So far, the pond has remained healthy year after year, with clear water and populations of freshwater shrimp, clams, mosquitofish, water weeds, and multiple species of tadpoles.

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Tadpoles Swimming 2018

tadpole-video-photo May 2018

Here is a video of tadpoles swimming in the first pond in its third month of existence.

I incorrectly identified these as tree frog tadpoles, which I now know to be smaller.

Based on countless observations over the past four years, I am fairly certain that the tadpoles in this video are those of the common Green Frog (Lithobates clamitans), the dominate amphibian species of most freshwater biomes in the U.S. and elsewhere.

Eastern Narrow-mouthed Toad (Gastrophryne carolinensis) mating calls June 2022

2022-06-09 Second Pond at Yalobusha Farms

Eastern Narrow-mouthed Toad (Gastrophryne carolinensis) mating calls June 2022 in the second pond at Yalobusha Farms.

This is the third year for the second pond, and the katniss and pennywort and pickerelweed are well established.

Last year I let the second pond be overwhelmed with water hyacinth because it allows tree frogs to enter and exit the pond safely and avoid the larger green frogs.

This year I limited the water hyacinth to the experiment tanks and let katniss and pickerelweed assume that role in the ponds.

Tadpoles Swimming in Tank 6

2022-06-23 tadpoles Lithobates clamitans

The tadpoles shown here are Green Frogs (Lithobates clamitans) in tank 6. As of tonight, all eight experiment tanks have many tadpoles and eggs, with the past week seeing many clutches of eggs being laid by Cope’s Gray Tree Frogs (Hyla chrysoscelis).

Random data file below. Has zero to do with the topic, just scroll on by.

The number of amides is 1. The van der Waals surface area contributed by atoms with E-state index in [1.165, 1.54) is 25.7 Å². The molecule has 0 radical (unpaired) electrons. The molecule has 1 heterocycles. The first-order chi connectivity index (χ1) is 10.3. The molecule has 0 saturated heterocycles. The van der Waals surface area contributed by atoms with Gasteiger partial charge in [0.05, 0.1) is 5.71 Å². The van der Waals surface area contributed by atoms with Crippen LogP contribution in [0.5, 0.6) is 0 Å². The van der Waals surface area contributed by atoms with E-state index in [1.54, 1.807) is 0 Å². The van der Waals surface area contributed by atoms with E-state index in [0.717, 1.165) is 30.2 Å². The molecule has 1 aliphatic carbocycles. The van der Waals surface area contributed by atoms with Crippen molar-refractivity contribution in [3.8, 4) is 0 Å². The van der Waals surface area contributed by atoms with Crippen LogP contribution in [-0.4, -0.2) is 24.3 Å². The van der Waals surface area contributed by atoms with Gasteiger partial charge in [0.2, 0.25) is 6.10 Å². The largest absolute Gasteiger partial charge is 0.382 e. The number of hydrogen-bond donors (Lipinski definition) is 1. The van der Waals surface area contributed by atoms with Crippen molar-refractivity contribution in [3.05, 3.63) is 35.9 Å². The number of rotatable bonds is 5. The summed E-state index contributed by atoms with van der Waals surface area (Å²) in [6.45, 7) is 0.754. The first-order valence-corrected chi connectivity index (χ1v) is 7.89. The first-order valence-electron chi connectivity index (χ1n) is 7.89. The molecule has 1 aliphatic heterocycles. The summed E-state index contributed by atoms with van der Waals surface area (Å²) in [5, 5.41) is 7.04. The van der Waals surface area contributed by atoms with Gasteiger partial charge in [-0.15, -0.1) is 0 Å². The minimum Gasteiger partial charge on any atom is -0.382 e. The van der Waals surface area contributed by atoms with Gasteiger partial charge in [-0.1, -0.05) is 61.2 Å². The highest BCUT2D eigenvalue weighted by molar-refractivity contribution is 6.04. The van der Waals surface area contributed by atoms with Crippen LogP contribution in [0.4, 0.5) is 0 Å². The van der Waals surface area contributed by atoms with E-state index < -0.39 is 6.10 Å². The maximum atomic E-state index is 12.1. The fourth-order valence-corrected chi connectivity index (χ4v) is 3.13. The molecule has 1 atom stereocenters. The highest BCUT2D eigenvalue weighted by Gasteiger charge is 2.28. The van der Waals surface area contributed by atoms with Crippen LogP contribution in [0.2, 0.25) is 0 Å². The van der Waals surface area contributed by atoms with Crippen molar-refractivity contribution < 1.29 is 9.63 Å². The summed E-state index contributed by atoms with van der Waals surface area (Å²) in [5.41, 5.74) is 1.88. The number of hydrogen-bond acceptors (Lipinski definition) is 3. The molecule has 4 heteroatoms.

Mosquitofish Ponds

mosquitofish-gambusia-affinis copy

The ponds at Yalobusha farms produce many tadpoles, especially Green Frogs (Lithobates clamitans) and Cope’s Gray Tree Frogs (Hyla chrysoscelis) and the Eastern Narrow-mouthed Toad (Gastrophryne carolinensis).

The ponds are also host to many larvae of the blue dasher dragonflies (Pachydiplax longipennis), which swarm over the katniss and chase each other around the ponds.

BUT, the creature in the ponds that seem to have the most intense ecological impact are the Mosquitofish (Gambusia affinis), which are voracious eaters of mosquito larvae.

In fact, there aren’t any mosquito larvae found in the ponds because Mosquitofish reproduce to fill all available space and consume the floating egg cases as soon as they are laid, often while they are being laid, along with the female mosquito.

For ten years before the ponds were dug, the back yard was plain St. Augustine grass and swarmed with Asian tiger mosquitoes no matter how dry or how rainy the year had been.

Now that the ponds are there, mosquitos are sparse.

Here is a video of fish swimming in the first pond:

Tree Frogs Mating On Warm May Night 2019

Tadpole Pond, May 2, 2019

Down below is some audio of tree frogs singing intensely at Yalobusha Farms in Decatur, Georgia on a warm May night in 2019.

The picture above is from the daytime a few days ago, and it shows the irises blooming at the far left and all the vegetation surging back.

The tadpole pond at is about 10 feet away from the back screen porch of my house, just down past a low retaining wall swallowed in plants.

The audio was recorded on my screen porch at night, and it is mostly the sounds of the male’s chirpy croaking, but there are a few female calls answering back. Those are the occasional yipping sounds that are higher in pitch and more urgent and shorter.